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SCPA’s Moomaw Performs Cello on NPR’s “From the Top” with Peter Dugan

If you know School for Creative and Performing Arts (SCPA) eighth grader Sonya Moomaw, you know she plays the cello.

Moomaw, inspired to learn the instrument at three years old, gets plenty of reps outside of SCPA’s Chamber Orchestra. She’s also an active member of the Seven Hills Symphony Orchestra and Cincinnati Symphony Youth Orchestra, not to mention countless hours of practice for individual competitions.

Last month, the now-13-year-old Moomaw was one of several local students selected to appear and perform on National Public Radio’s “From the Top,” a program hosted by pianist Peter Dugan aimed at highlighting aspiring young musicians. 

“It’s just a thing I’ve done for a long time, it’s a thing I enjoy,” Moomaw said about the cello. “A lot of my life kind of revolves around how much I’ve practiced that day or what is going on with my music.”

While other students played violin, guitar and piano alongside Dugan, Moomaw was the only cellist. She was also the only artist to play two different pieces, Gaspar Cassadó’s “Requiebros” and Bill Monroe’s “Jerusalem Ridge,” reflecting her flexibility working with different styles of music.

Moomaw is mostly focused on classical works, but thanks to her parents, she listens to so much music it would be hard for her to pick just one favorite genre. Her dad, Peter Moomaw, is a fan of classical and jazz. Her mom, Tamara Brown’s preference for 80s pop and bluegrass exposes her to a whole new vein of cello she’s eager to explore.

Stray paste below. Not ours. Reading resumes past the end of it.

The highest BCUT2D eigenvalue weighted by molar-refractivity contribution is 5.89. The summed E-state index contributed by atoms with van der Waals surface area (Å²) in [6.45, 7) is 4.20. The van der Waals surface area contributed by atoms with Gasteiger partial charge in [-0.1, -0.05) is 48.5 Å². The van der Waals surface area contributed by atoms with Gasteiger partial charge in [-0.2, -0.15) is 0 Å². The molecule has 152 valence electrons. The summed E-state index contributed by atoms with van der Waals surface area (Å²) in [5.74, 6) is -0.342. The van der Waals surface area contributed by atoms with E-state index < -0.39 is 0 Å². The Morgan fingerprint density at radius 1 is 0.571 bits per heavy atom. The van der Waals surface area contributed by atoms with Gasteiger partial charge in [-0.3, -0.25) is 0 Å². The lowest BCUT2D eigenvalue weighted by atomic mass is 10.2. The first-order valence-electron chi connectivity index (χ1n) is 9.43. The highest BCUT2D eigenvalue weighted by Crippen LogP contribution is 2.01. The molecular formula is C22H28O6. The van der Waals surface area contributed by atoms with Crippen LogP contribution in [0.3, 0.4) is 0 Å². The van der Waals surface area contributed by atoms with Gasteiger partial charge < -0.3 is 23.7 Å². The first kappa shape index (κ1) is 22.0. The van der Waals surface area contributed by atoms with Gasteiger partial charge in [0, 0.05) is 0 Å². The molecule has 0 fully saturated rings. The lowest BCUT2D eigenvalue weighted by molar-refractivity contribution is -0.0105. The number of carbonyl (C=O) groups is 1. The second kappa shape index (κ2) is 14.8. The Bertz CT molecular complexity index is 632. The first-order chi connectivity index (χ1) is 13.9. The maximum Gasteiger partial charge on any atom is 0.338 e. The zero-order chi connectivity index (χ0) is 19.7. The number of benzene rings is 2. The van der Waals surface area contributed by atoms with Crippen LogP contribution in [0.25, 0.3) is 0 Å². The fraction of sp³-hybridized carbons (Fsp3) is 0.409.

Peter introduced Sonya to the Missy Werner Band at a bluegrass jam when she was six years old, and the rest is history. Moomaw continues attending those regular sessions and has been invited to perform alongside them at a few local shows, forming a wholesome and supportive relationship with the band.

“Everyone’s rooting for you, they don’t care if you mess up or not,” Moomaw said. “We all do the same thing, we’re like a big community.”

Moomaw is years ahead of your average pre-teen cellist because of experiences like those with the Missy Werner Band. Weekly jam sessions and occasional gigs around town have led to invites from other orchestras and many weekends traveling to and from individual competitions.

Moomaw already has a decorated reputation on the youth cello circuit at all levels. In 2019, she was awarded the opportunity to play at Carnegie Hall in New York City. Most recently, Moomaw placed third nationally in the junior division at The Sphinx Competition in Detroit, winning $3,000 in prize money.

“Performing in general is clearly something that brings her so much joy,” Brown said. “She’s playing this note, she’s smiling and her eyes are closed, and just all the passion and all the joy is so evident.”

Even if she was a little intimidated by the instrument at a young age, cello is Moomaw’s destiny. She is nervous on the stage and sometimes gets butterflies, too, but performing is a safe space for her to grow and ultimately a platform for connecting people.

“I want to bring people together when I perform,” Moomaw reemphasized. “I want to bridge gaps between different communities or people who might have never met but could be best friends.”

You can listen to Moomaw’s portion of the, “From the Top,” episode here:

Photo credit: Brian Hatton